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How well does MyBrewbot track fermentation?

November 9, 2017

Since we launched MyBrewbot I've been asked by a number of people, how accurately does the device track fermentation?

 

Well, from the evidence of around 50 brews we'd have to say pretty accurately. 

 

Firstly, a caveat. There is no substitution for taking a hydrometer reading at the end of the process to confirm that you've reached your target specific gravity. What MyBrewbot helps you with is to know when to do it.

 

Secondly, we all know that pensive feeling we get having spent 6 hours slaving in the brewery. Getting our efficiency right, sanitising everything, oxygenating the wort, pitching the yeast and setting the temperature in the fermentation fridge. 

 

Then the wait........

 

Has fermentation started? Do I need to do something? Where are those first bubbles?

 

Well, do not despair. The very first thing MyBrewbot tells you is whether fermentation has kicked in. How do we know? We'll see the ambient temperature begin to drop as the yeast start to ferment and produce heat. The temperature controller kicks in and starts to demand cooling. The ambient temperature starts to drop. All things being equal, there is no reason for the ambient temperature to drop other than the yeast's exothermic activity as it starts to ferment your wort.

 

Here's the moment when a Weiss beer I had on last week started it's fermentation.

 

 

The yeast had been pitched at around 13.00 hrs on the same day. There were no bubbles as yet - but the drop in ambient temperature (blue line) was a sure fire indication of fermentation activity. Point to note, the led in the top right is showing blue - meaning cooling is being demanded.

 

Here's the same beer 5 hours later. I've switched to the 1 day view now to show entire progress.

 

 

Now we are seeing some cycling of the ambient temperature. We're not quite sure what causes this - but clearly the yeast are working hard, then slowing. Maybe it's cell reproduction. No doubt some clever biologist will be able to give us some insight.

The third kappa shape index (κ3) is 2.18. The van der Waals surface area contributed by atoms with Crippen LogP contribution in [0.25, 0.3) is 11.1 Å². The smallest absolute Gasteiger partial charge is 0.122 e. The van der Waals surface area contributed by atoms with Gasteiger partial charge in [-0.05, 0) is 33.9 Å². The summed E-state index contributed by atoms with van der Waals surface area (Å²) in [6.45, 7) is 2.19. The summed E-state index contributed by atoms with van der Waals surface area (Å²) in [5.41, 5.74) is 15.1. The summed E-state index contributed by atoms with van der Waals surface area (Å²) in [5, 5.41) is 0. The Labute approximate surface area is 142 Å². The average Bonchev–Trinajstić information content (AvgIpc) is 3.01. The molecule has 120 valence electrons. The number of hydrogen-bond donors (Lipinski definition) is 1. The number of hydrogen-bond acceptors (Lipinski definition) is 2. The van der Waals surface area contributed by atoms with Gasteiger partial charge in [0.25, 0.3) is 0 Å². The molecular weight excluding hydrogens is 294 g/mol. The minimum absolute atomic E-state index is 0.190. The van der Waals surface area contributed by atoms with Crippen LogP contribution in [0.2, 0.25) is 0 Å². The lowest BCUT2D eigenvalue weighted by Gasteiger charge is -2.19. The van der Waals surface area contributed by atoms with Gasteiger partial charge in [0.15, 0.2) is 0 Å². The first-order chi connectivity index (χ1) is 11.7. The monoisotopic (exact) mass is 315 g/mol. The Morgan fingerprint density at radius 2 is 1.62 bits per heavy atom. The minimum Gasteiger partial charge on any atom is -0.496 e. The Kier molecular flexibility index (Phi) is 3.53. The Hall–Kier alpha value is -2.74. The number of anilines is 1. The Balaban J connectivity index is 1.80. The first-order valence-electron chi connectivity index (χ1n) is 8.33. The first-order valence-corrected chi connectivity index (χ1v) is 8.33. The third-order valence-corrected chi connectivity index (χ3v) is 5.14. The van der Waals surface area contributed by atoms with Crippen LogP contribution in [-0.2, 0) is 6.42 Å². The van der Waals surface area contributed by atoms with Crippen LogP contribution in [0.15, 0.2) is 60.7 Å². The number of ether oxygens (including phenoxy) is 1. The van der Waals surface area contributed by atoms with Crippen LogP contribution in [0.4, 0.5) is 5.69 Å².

Nonetheless, what is clear is that as fermentation gets more vigorous so the yeast produce more heat, the fridge cooling system works harder and the ambient temperature drops. At this point (8am in the morning) occasional bubbles are seen emerging from the blow off tube. Point to note -  the led is now showing white - telling us that neither heat nor cool is being demanded. Both are switched off.

 

Here is the same beer 30 hours after pitching.

 

 

There is vigorous bubbling now. The fermentation is going full steam. The ambient temperature is just under 11 degrees - that's half of the target temperature! At this point we took a sample for the hydrometer and the SG was logged at 1047. a .004 variance. Pretty close.

 

Now we'll switch to the week view at 07.42  - 48 hours after pitching.

 

 

The Weiss is still bubbling vigorously but the ambient temperature is on the rise. Peak fermentation has finished. Another sample was taken for the hydrometer and read 1038. A .005 variance.

 

 

 

Here the beer is done. It's been in the fermenter for 6 days. The ambient temperature is now just 3.5 degrees below the beer. A final sample was taken which read 1008. Bang on for the yeast we were using. Also notice that since Saturday the amplitude of the ambient temperature has increased and it's frequency has decreased - presumably as the yeast cells have less and less sugar to eat.

 

Points to note - the led has changed to red - indicating that heating is being demanded. Also, temperature control is (ever so slightly) less accurate. You can see more of the green (beer) line peeking out of the red (target). We believe this happens because of the decrease in frequency of the yeasts heat generation.

 

So whats the conclusion?

 

I think it's fair to say that MyBrewbot charting gives a pretty accurate picture of the yeast's fermentaion progress and that the algorithm for estimating specific gravity throughout the process is good enough to ensure that you only sample your beer once at the end of fermentation.

 

 

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